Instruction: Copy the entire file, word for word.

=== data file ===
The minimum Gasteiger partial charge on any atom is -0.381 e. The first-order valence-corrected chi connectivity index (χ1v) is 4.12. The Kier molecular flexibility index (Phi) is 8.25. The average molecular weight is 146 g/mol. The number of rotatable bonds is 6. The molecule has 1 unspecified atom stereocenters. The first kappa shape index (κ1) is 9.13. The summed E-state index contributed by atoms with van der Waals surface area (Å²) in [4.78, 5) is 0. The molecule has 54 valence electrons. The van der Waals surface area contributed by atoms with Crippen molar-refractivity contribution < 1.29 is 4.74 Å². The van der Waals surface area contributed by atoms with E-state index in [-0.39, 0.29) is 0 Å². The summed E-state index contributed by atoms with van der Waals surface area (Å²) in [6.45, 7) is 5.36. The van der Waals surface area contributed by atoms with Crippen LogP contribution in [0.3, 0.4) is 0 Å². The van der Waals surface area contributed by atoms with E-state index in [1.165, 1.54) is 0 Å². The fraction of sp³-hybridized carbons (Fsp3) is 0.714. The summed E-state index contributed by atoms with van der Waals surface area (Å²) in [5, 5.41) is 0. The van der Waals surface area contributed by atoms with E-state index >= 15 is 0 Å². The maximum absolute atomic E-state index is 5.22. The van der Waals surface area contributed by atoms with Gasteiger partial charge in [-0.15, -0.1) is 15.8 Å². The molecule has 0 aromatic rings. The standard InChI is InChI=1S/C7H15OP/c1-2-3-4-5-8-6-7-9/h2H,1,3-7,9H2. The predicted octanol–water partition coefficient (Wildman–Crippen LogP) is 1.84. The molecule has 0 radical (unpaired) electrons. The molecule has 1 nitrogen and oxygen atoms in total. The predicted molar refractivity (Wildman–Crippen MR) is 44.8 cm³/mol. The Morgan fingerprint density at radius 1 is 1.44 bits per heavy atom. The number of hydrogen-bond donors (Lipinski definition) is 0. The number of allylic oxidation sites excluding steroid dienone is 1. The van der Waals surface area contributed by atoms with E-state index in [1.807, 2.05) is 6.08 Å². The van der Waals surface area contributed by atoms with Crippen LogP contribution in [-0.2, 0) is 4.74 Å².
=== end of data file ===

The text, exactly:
The minimum Gasteiger partial charge on any atom is -0.381 e. The first-order valence-corrected chi connectivity index (χ1v) is 4.12. The Kier molecular flexibility index (Phi) is 8.25. The average molecular weight is 146 g/mol. The number of rotatable bonds is 6. The molecule has 1 unspecified atom stereocenters. The first kappa shape index (κ1) is 9.13. The summed E-state index contributed by atoms with van der Waals surface area (Å²) in [4.78, 5) is 0. The molecule has 54 valence electrons. The van der Waals surface area contributed by atoms with Crippen molar-refractivity contribution < 1.29 is 4.74 Å². The van der Waals surface area contributed by atoms with E-state index in [-0.39, 0.29) is 0 Å². The summed E-state index contributed by atoms with van der Waals surface area (Å²) in [6.45, 7) is 5.36. The van der Waals surface area contributed by atoms with Crippen LogP contribution in [0.3, 0.4) is 0 Å². The van der Waals surface area contributed by atoms with E-state index in [1.165, 1.54) is 0 Å². The fraction of sp³-hybridized carbons (Fsp3) is 0.714. The summed E-state index contributed by atoms with van der Waals surface area (Å²) in [5, 5.41) is 0. The van der Waals surface area contributed by atoms with E-state index >= 15 is 0 Å². The maximum absolute atomic E-state index is 5.22. The van der Waals surface area contributed by atoms with Gasteiger partial charge in [-0.15, -0.1) is 15.8 Å². The molecule has 0 aromatic rings. The standard InChI is InChI=1S/C7H15OP/c1-2-3-4-5-8-6-7-9/h2H,1,3-7,9H2. The predicted octanol–water partition coefficient (Wildman–Crippen LogP) is 1.84. The molecule has 0 radical (unpaired) electrons. The molecule has 1 nitrogen and oxygen atoms in total. The predicted molar refractivity (Wildman–Crippen MR) is 44.8 cm³/mol. The Morgan fingerprint density at radius 1 is 1.44 bits per heavy atom. The number of hydrogen-bond donors (Lipinski definition) is 0. The number of allylic oxidation sites excluding steroid dienone is 1. The van der Waals surface area contributed by atoms with E-state index in [1.807, 2.05) is 6.08 Å². The van der Waals surface area contributed by atoms with Crippen LogP contribution in [-0.2, 0) is 4.74 Å².